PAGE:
Understanding Children’s Rights
The application, implementation and interpretation of the 8 Fundamental Rights of the child is guided and determined by the 4 Guiding Principles of the Convention on the Rights of the Child; the principle of non-discrimination, the “best interests of the child” principle, the principle of life, survival and development, and the principle of inclusion and participation.
The right to life means that each child must be able to live his or her own life. Children have the right not to be killed. They have the right to survive and to grow up in proper conditions.
The right to education allows each child to receive instruction, to enjoy a social life, and to build his or her own future. This right is essential for economic, social and cultural development.
The right to food is the right of each child to eat. It is the right to not die of hunger and to not suffer from malnutrition. Every five seconds, a child dies of hunger somewhere in the world.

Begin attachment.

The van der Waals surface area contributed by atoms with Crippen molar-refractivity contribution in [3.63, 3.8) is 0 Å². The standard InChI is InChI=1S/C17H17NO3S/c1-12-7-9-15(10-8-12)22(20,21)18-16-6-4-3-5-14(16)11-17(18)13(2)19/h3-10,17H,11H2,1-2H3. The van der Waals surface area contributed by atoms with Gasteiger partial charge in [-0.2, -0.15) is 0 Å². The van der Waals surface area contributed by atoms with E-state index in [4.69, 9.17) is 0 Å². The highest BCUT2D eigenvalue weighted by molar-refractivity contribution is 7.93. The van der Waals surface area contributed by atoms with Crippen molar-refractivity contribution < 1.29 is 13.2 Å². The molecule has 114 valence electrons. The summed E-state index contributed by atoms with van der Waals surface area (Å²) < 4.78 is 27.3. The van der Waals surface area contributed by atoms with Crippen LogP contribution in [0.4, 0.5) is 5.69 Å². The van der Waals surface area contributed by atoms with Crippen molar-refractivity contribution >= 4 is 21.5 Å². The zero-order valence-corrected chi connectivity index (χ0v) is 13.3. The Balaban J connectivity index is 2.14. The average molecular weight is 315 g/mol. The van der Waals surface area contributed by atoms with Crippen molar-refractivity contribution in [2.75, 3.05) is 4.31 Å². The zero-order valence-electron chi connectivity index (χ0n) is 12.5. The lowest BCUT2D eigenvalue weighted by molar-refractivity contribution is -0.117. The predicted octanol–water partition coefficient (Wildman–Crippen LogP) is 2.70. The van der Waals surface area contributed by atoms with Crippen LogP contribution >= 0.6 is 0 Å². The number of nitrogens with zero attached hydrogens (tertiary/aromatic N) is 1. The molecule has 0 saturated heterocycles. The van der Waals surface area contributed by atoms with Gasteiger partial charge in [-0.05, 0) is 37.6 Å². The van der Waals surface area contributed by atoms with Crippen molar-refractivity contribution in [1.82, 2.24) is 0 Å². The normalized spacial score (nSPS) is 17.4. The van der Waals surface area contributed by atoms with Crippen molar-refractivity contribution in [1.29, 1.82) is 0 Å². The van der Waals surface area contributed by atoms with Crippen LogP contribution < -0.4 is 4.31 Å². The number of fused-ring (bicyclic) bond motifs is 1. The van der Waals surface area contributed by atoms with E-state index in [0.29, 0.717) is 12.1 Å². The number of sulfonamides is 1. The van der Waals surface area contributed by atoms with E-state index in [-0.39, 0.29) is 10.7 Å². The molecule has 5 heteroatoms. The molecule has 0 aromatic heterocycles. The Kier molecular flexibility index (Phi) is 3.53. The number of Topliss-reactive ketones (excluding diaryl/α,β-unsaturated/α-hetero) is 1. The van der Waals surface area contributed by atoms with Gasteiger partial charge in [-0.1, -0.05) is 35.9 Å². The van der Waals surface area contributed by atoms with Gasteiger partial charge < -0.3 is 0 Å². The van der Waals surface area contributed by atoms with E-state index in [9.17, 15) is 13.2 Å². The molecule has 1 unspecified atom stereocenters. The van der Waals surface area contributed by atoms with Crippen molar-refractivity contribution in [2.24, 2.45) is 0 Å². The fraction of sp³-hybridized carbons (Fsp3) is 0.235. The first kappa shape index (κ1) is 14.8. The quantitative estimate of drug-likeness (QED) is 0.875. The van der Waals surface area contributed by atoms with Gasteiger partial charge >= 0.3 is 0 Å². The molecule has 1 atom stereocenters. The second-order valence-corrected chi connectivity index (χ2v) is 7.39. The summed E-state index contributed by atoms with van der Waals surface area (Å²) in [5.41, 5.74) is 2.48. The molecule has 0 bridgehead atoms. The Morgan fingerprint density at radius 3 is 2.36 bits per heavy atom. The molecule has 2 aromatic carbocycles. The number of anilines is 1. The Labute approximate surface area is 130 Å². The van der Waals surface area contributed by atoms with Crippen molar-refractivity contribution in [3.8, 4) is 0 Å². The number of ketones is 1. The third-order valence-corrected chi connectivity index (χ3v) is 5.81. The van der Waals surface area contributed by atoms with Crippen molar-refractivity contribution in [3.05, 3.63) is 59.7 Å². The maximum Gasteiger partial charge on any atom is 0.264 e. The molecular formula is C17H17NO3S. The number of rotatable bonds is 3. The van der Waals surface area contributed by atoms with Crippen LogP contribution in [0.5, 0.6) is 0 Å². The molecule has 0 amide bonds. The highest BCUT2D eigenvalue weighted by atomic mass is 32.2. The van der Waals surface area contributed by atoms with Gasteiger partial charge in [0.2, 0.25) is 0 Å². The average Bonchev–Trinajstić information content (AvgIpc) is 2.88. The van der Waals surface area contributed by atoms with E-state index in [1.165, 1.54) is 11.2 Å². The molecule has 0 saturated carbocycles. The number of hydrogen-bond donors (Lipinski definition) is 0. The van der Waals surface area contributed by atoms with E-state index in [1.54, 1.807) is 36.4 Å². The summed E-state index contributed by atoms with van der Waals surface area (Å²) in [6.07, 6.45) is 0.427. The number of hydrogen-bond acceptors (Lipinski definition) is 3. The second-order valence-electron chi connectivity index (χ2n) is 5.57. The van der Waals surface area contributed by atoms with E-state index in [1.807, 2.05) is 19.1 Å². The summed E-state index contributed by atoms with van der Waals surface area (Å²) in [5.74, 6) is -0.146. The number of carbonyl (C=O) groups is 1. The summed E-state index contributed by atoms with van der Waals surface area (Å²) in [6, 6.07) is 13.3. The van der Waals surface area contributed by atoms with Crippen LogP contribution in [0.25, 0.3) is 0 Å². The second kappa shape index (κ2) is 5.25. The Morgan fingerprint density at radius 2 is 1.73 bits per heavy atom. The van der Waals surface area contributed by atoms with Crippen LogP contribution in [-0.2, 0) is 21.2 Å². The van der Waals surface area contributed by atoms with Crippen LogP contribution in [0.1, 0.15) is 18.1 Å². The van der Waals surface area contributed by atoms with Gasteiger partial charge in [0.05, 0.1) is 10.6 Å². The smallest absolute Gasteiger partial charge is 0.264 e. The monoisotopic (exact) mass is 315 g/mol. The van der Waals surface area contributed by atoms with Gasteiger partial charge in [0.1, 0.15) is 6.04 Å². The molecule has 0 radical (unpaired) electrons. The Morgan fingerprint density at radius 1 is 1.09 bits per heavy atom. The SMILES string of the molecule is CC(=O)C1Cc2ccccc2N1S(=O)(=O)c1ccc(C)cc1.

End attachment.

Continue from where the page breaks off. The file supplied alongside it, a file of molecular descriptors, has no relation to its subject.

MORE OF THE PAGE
The right to health means that children must be protected against illness. They must be allowed to grow and become healthy adults. This contributes to developing an active society.
The right to water means children have the right to safe drinking water and proper sanitary conditions. The right to water is essential for good health, survival and proper growth.
Each child has the right to have a surname, a firstname, a nationality, and to know who his or her relatives are. The right to identity also means that each child’s existence and rights must be officially recognised.
The right to liberty is the child’s right to express him or herself, to have opinions, to have access to information, and to participate in decisions which affect his or her life. Children also have the right to religious freedom.
The right to protection is the right to live in a secure and protective environment which preserves the child’s well-being. Each child has the right to be protected from all forms of mistreatment, discrimination, and exploitation.